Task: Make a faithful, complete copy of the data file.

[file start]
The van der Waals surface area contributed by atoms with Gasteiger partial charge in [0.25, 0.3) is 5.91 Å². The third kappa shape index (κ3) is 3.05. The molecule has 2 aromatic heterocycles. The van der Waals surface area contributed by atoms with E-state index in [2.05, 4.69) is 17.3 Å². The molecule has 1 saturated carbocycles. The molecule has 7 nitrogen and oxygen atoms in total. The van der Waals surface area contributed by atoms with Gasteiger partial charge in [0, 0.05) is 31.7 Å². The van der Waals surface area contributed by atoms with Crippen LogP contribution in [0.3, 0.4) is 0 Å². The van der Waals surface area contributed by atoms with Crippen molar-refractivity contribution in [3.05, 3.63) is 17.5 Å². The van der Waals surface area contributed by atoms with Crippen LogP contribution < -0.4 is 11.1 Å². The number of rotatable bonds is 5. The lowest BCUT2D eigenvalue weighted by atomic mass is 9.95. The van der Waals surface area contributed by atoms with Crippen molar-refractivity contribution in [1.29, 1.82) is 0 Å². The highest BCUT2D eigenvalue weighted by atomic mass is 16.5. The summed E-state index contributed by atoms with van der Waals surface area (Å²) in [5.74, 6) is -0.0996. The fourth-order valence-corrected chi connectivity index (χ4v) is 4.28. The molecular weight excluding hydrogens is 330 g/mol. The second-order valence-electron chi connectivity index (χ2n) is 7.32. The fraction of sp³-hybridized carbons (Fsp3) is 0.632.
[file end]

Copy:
The van der Waals surface area contributed by atoms with Gasteiger partial charge in [0.25, 0.3) is 5.91 Å². The third kappa shape index (κ3) is 3.05. The molecule has 2 aromatic heterocycles. The van der Waals surface area contributed by atoms with E-state index in [2.05, 4.69) is 17.3 Å². The molecule has 1 saturated carbocycles. The molecule has 7 nitrogen and oxygen atoms in total. The van der Waals surface area contributed by atoms with Gasteiger partial charge in [0, 0.05) is 31.7 Å². The van der Waals surface area contributed by atoms with Crippen LogP contribution in [0.3, 0.4) is 0 Å². The van der Waals surface area contributed by atoms with Crippen molar-refractivity contribution in [3.05, 3.63) is 17.5 Å². The van der Waals surface area contributed by atoms with Crippen LogP contribution < -0.4 is 11.1 Å². The number of rotatable bonds is 5. The lowest BCUT2D eigenvalue weighted by atomic mass is 9.95. The van der Waals surface area contributed by atoms with Crippen molar-refractivity contribution in [1.29, 1.82) is 0 Å². The highest BCUT2D eigenvalue weighted by atomic mass is 16.5. The summed E-state index contributed by atoms with van der Waals surface area (Å²) in [5.74, 6) is -0.0996. The fourth-order valence-corrected chi connectivity index (χ4v) is 4.28. The molecular weight excluding hydrogens is 330 g/mol. The second-order valence-electron chi connectivity index (χ2n) is 7.32. The fraction of sp³-hybridized carbons (Fsp3) is 0.632.